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the godly out of temptation, draw a rational argument to venture upon a temptation if he
For firft, upon a principle of common gratitude or humanity, will or can any one make mercy itself a motive to fin? and the greatest kindness a provocation to the fouleft hoftilities? Will a fon kick against his father's bowels, only because he knows that they yearn over him? And if this be monftrous and incredible, can we believe that a principle of grace can suggest or endure fuch reafonings, as common humanity would abhor?
Or, in the next place, will a principle of common prudence fuffer a man under a capital guilt, to offend, grieve, and affront his advocate? Shall I fpit in the face of him who is to plead for my life, and I am a dead man if he does not? And if common fenfe will and must explode fuch practices, can a principle of grace, which enlightens the understanding, as well as purifies the heart, carry a man to that which common fenfe would fecure him from? All these are paradoxes in reafon and nature, and therefore infinitely more fo in religion.
Well, but admit, that the enormous strength of a man's corruption should so far overbear all those discourses both of reafon and religion, as to make him fin, and then prefume upon mercy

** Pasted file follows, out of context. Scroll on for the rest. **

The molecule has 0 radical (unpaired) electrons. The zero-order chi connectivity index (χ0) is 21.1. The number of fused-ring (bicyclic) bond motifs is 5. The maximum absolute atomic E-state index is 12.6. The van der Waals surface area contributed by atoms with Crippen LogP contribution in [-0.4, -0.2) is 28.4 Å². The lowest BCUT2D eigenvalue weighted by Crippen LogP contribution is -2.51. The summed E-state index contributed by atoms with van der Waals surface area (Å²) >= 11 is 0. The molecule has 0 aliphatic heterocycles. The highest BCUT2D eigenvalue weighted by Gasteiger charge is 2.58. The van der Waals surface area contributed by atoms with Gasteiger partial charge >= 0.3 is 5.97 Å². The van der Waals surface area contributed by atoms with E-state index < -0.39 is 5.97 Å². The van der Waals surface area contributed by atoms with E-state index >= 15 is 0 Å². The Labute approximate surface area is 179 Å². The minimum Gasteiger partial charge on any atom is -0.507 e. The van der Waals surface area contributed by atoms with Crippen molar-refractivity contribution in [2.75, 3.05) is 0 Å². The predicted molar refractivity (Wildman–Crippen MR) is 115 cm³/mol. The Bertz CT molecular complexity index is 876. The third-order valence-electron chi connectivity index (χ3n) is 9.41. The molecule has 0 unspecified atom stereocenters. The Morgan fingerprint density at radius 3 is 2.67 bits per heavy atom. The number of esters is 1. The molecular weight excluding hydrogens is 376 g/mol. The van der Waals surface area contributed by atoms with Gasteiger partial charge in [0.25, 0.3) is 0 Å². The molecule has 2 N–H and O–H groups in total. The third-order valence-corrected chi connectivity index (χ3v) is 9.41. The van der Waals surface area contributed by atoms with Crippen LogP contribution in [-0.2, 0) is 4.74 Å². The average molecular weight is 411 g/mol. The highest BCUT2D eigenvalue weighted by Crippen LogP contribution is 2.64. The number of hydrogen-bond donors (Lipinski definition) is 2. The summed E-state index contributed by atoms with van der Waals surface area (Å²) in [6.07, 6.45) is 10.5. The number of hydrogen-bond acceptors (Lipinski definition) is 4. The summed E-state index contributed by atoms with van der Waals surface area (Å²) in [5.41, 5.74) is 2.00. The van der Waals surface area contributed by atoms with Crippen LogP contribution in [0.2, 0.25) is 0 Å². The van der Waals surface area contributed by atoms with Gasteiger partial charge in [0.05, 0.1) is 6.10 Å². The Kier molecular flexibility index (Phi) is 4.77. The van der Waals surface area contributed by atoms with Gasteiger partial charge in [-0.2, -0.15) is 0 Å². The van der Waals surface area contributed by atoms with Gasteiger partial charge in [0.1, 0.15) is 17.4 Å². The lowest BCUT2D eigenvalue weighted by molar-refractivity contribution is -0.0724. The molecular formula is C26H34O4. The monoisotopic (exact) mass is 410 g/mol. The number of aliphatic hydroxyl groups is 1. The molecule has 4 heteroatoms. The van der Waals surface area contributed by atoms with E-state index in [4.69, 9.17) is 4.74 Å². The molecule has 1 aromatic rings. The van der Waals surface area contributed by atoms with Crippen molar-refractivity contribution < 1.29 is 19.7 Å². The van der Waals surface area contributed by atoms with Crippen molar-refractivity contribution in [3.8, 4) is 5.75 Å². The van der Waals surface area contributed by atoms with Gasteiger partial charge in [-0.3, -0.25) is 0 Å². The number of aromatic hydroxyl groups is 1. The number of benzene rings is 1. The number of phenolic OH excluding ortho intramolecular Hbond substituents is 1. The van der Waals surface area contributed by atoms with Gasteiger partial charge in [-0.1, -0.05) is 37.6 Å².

in spight of them. Why, then it will follow ̧ that fuch an one has no reason in the earth to reckon himself in the number of the godly and regenerate; to whom alone, an intereft in those two great benefits does belong: and confequently, that he prefumes without any ground. In which cafe, it is not this, or any other gofpeldoctrine, but the man's own ignorance and misapplication of that to himself, which he has no claim to, which causes his prefumption.
And therefore, fhew me that man, whó can make fuch curfed inferences from those two high privileges; and I will undertake to demonftrate to him, that thofe inferences and conclufions, are much more effectual arguments to evince, that he has no interest at all in that mercy, and that interceffion, than they can be to prove that that mercy, and that interceffion will be employed, or concerned to deliver him out of temptation.
For a principle of true grace; nay, even a probable perfuafion; nay further, a full affurance of that grace, would keep any one from arguing at fuch a villanous rate. For as much as no man ever attains to fuch an assurance, but by a long course of piety, and an habitual ftrict communion with God, and fuch an eminent, controuling degree of grace, as shall render it morally impoffible for a person
fo qualified, to make fuch horrid conclufions.
But the truth is, error, and a wicked mind will draw poifon out of any thing, and turn the choiceft benefits, and the richest cordials of the gofpel into gall and hemlock. But for all that, God is not mocked, though men love to be deceived. Nor are the means of falvation at all the lefs fo, because fome abuse them to their deftruction. I am fure we have all cause to pray, that God would keep us from fo dangerous a delufion, in fo great a concern.
To whom be rendred and afcribed, as is most
due, all praise, might, majesty, and dominion, both now and for evermore. Amen.
Deliverance from Temptation, why to be reputed a great Mercy.